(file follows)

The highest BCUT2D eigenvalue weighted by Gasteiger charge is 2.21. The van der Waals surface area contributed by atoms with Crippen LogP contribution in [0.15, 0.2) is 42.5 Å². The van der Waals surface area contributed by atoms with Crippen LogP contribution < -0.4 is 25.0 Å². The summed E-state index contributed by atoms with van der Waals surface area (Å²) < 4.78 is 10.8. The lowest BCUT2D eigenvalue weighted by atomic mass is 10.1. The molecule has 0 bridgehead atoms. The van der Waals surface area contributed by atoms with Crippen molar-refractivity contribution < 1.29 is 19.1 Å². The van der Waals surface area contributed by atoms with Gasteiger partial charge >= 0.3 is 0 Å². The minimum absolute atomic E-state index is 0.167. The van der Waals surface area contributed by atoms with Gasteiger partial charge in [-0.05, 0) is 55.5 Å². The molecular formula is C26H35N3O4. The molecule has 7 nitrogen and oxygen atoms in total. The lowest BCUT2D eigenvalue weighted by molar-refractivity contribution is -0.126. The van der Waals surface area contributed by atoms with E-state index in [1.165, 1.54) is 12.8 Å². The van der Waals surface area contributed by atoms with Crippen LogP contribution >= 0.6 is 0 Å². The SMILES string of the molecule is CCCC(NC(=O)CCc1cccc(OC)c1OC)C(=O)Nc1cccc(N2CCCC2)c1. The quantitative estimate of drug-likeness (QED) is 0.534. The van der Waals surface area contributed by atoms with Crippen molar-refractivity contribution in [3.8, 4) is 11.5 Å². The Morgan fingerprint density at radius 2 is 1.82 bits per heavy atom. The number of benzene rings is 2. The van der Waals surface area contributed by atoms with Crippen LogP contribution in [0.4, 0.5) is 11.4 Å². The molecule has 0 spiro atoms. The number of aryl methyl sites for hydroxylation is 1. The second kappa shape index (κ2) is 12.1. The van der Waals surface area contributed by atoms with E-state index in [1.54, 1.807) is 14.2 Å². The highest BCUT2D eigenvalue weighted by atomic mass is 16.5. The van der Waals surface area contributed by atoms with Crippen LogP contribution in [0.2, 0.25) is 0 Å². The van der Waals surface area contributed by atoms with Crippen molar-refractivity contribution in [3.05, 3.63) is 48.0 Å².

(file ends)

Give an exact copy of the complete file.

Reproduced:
The highest BCUT2D eigenvalue weighted by Gasteiger charge is 2.21. The van der Waals surface area contributed by atoms with Crippen LogP contribution in [0.15, 0.2) is 42.5 Å². The van der Waals surface area contributed by atoms with Crippen LogP contribution < -0.4 is 25.0 Å². The summed E-state index contributed by atoms with van der Waals surface area (Å²) < 4.78 is 10.8. The lowest BCUT2D eigenvalue weighted by atomic mass is 10.1. The molecule has 0 bridgehead atoms. The van der Waals surface area contributed by atoms with Crippen molar-refractivity contribution < 1.29 is 19.1 Å². The van der Waals surface area contributed by atoms with Gasteiger partial charge >= 0.3 is 0 Å². The minimum absolute atomic E-state index is 0.167. The van der Waals surface area contributed by atoms with Gasteiger partial charge in [-0.05, 0) is 55.5 Å². The molecular formula is C26H35N3O4. The molecule has 7 nitrogen and oxygen atoms in total. The lowest BCUT2D eigenvalue weighted by molar-refractivity contribution is -0.126. The van der Waals surface area contributed by atoms with E-state index in [1.165, 1.54) is 12.8 Å². The van der Waals surface area contributed by atoms with Crippen LogP contribution >= 0.6 is 0 Å². The SMILES string of the molecule is CCCC(NC(=O)CCc1cccc(OC)c1OC)C(=O)Nc1cccc(N2CCCC2)c1. The quantitative estimate of drug-likeness (QED) is 0.534. The van der Waals surface area contributed by atoms with Crippen molar-refractivity contribution in [3.8, 4) is 11.5 Å². The Morgan fingerprint density at radius 2 is 1.82 bits per heavy atom. The number of benzene rings is 2. The van der Waals surface area contributed by atoms with Crippen LogP contribution in [0.4, 0.5) is 11.4 Å². The molecule has 0 spiro atoms. The number of aryl methyl sites for hydroxylation is 1. The second kappa shape index (κ2) is 12.1. The van der Waals surface area contributed by atoms with E-state index in [1.54, 1.807) is 14.2 Å². The highest BCUT2D eigenvalue weighted by atomic mass is 16.5. The van der Waals surface area contributed by atoms with Crippen LogP contribution in [0.2, 0.25) is 0 Å². The van der Waals surface area contributed by atoms with Crippen molar-refractivity contribution in [3.05, 3.63) is 48.0 Å².